Wednesday, June 15, 2016


Screenshots of my new web app, HyperWeather, in action.

What is HyperWeather?

HyperWeather gives user-friendly, actionable weather forecasts. A a glance, you can quickly decide:
  • "Is it warm enough for short sleeves?"
  • "Do I need sunscreen? An umbrella?"
HyperWeather also helps you get an intuitive sense of the temperature. Numerical temperatures are difficult to judge especially if you travel to a country with a different climate and/or different unit of temperature (Fahrenheit/Celsius).

Why another weather app?

Most weather apps jam as much information as possible onto the screen. HyperWeather takes a different approach and gives you the executive summary:
  • Current conditions and temperature
  • Forecast for the next few days (highs & lows + conditions)
  • Historical weather for the past few days (highs & low + conditions)
If you need more details than this, a link at the top leads to the full in all its glory.

Wait, historical weather in a forecast?

Historical data is actually incredibly useful for intuitively understanding the forecast temperature. Yet most weather apps don't show weather history. Even those that do don't show historical data and forecast data at the same time.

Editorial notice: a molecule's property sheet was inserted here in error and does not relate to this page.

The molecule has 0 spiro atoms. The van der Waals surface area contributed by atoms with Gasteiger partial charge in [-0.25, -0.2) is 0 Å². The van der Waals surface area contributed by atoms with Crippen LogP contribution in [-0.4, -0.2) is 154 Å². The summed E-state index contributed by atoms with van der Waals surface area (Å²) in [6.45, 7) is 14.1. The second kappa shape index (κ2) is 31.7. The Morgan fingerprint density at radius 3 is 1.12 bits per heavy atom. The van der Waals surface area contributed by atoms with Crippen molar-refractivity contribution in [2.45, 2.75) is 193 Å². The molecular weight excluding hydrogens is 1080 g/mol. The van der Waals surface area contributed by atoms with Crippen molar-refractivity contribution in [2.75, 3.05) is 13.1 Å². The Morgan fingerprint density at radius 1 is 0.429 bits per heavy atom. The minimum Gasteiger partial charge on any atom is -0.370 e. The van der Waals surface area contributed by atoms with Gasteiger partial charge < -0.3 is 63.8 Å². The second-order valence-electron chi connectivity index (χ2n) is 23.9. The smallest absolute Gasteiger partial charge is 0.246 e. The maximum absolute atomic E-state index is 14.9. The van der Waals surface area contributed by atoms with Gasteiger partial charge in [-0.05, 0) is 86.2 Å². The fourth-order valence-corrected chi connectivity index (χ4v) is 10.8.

Any other features unique to HyperWeather?

  • HyperWeather's date format is also unique. "We-15" means Wednesday (June) 15th. This is a compact date format I prefer for "nearby" dates. The month and year are dropped because they are not important in this context. Instead, this format provides both day of week and day of month because the relation between the two isn't very intuitive. Often you can easily think of one, but not the other.
  • There are two sets of temperatures graphed on the temperature chart. The lighter lines show the "feels like" temperatures.
  • The current temperature is also plotted, as a purple dot.
  • Tapping on the temperature quickly toggles between Fahrenheit and Celsius (without an extra call to the server.)

Can I see the HyperWeather source code?

Sure! Just go to:!/project/summer-myth. You can even "remix" your own version.

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